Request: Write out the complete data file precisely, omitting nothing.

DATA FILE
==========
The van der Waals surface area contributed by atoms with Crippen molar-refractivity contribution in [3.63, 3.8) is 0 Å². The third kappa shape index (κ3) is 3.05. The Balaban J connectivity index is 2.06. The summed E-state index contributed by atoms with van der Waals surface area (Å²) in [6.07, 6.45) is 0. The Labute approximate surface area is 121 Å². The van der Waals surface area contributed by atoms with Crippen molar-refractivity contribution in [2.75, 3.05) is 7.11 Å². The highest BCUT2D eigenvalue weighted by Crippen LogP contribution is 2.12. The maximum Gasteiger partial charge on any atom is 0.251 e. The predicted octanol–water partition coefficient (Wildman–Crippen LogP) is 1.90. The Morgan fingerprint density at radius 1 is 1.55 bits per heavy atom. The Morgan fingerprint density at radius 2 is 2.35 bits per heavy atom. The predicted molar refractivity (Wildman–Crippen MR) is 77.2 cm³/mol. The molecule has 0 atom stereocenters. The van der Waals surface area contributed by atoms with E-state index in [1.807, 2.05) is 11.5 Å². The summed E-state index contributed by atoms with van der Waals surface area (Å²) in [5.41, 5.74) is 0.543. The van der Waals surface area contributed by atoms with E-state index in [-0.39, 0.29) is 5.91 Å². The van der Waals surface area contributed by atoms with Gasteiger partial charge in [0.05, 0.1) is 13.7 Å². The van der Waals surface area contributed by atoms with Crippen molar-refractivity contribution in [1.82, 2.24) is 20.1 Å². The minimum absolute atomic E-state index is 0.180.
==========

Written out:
The van der Waals surface area contributed by atoms with Crippen molar-refractivity contribution in [3.63, 3.8) is 0 Å². The third kappa shape index (κ3) is 3.05. The Balaban J connectivity index is 2.06. The summed E-state index contributed by atoms with van der Waals surface area (Å²) in [6.07, 6.45) is 0. The Labute approximate surface area is 121 Å². The van der Waals surface area contributed by atoms with Crippen molar-refractivity contribution in [2.75, 3.05) is 7.11 Å². The highest BCUT2D eigenvalue weighted by Crippen LogP contribution is 2.12. The maximum Gasteiger partial charge on any atom is 0.251 e. The predicted octanol–water partition coefficient (Wildman–Crippen LogP) is 1.90. The Morgan fingerprint density at radius 1 is 1.55 bits per heavy atom. The Morgan fingerprint density at radius 2 is 2.35 bits per heavy atom. The predicted molar refractivity (Wildman–Crippen MR) is 77.2 cm³/mol. The molecule has 0 atom stereocenters. The van der Waals surface area contributed by atoms with E-state index in [1.807, 2.05) is 11.5 Å². The summed E-state index contributed by atoms with van der Waals surface area (Å²) in [5.41, 5.74) is 0.543. The van der Waals surface area contributed by atoms with E-state index in [-0.39, 0.29) is 5.91 Å². The van der Waals surface area contributed by atoms with Gasteiger partial charge in [0.05, 0.1) is 13.7 Å². The van der Waals surface area contributed by atoms with Crippen molar-refractivity contribution in [1.82, 2.24) is 20.1 Å². The minimum absolute atomic E-state index is 0.180.